Scientists at the Eli and Edythe Broad Center of Regenerative Medicine and Stem Cell Research at UCLA coated tiny gel beads with stem cells from lungs, allowing them to gradually grow into air sacs similar to those found in human lungs.

These 3D lung organoids have enabled the advancement of medical science, and one such aspect is the study of the pathology of idiopathic pulmonary fibrosis (IPF), which before the development of this technique, has long eluded researchers.

Breakthrough in research

Lead author and associate professor Brigitte Gomperts at UCLA paediatric haematology and oncology department played down their findings, saying that “While we haven’t built a fully functional lung, we’ve been able to take lung cells and place them in the correct geometrical spacing and pattern to mimic a human lung.”

IPF is a chronic lung disease where scarring would occur in the lungs. This scarring renders the lungs thick and stiff, and over time results in the progressive deterioration of shortness of breath, and a lack of oxygen to the brain and vital organs.

The prognosis is poor and most individuals would expect to experience three to five years of life expectancy. The exact pathology is yet unknown; family history, cigarette smoking, and exposure to certain types of dust are all known risk factors.

Before the development of the 3D model, the analysis of the genetic mutations or drugs on lung cells are based on 2D cultures. However, scientists have been unable to model the pathology of IPF in the lab, as the cell cultures derived from IPF patients all are tested to be healthy. This inability to model IPF poses unique challenges in understanding and treating this disease.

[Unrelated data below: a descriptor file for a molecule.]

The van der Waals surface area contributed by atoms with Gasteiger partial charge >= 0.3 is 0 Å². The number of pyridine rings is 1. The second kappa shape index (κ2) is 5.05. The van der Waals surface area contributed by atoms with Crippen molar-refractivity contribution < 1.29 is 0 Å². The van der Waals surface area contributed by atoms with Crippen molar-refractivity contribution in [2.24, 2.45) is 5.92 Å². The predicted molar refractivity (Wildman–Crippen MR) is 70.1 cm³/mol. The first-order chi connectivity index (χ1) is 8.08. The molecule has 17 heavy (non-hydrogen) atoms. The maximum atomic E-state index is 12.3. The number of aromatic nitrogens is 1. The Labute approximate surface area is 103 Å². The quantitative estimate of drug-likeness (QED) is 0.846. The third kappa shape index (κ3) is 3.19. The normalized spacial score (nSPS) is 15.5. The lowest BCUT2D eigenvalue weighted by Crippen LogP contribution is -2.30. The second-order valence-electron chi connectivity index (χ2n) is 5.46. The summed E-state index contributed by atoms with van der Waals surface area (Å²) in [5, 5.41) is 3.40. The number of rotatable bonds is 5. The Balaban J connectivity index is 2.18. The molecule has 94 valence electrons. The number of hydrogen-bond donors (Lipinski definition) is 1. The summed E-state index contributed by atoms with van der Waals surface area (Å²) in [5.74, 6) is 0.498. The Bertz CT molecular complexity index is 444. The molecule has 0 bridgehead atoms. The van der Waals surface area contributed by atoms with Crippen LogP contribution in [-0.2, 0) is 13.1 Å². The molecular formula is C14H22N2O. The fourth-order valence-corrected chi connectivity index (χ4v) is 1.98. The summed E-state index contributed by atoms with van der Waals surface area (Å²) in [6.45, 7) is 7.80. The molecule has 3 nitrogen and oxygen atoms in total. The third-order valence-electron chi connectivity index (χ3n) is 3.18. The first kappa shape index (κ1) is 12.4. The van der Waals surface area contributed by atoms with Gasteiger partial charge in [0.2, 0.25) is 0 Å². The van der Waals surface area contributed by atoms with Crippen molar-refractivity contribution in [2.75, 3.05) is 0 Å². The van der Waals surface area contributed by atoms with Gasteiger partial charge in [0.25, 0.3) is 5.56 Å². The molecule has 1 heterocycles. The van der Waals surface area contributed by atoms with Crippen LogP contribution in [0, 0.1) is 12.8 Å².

Growing lungs in a petri dish

Gomperts and her team used cells from adult lungs and created stem cells. The stem cells were then coated onto sticky hydrogel beads, and thereafter partitioned into small wells measuring 7mm across. In each well, the lung cells grew around the beads, and gradually linked and formed an evenly distributed 3D pattern. The results are then compared with real sections of human lung.

First author Dan Wilkinson, graduate student in the Department of Materials Science and Engineering, explained that “The technique is very simple. We can make thousands of reproducible pieces of tissue that resemble lung and contain patient-specific cells.”

The breakthrough was when Wilkinson and Gomperts modified these cells at the molecular levels, the lungs developed scars similar to those seen in the lungs of people who have IPF, something that cannot be done using the existing 2D cultures.

Hope for IPF patients

Currently IPF sufferers only hope is in lung transplantation. In Singapore, the procedures for lung transplantation is rare; even with the Human Organ Transplantation Act, only about ten such procedures have been carried out. Part of the challenge lies in sourcing for suitable donors, which can only be from recently deceased individuals with healthy lungs.

This breakthrough in lung modelling has enabled the researchers to study how IPF and other lung diseases work biologically, and opens up many opportunities for the testing of possible cures for these debilitating lung diseases.

A personalised treatment regime can be designed with the patient’s own cells using this technique. Due to its relative ease of creating many tiny organoids at once, this enables doctors to analyse the effect of many drugs simultaneously. “This is the basis for precision medicine and personalised treatments,” Gomperts added. MIMS

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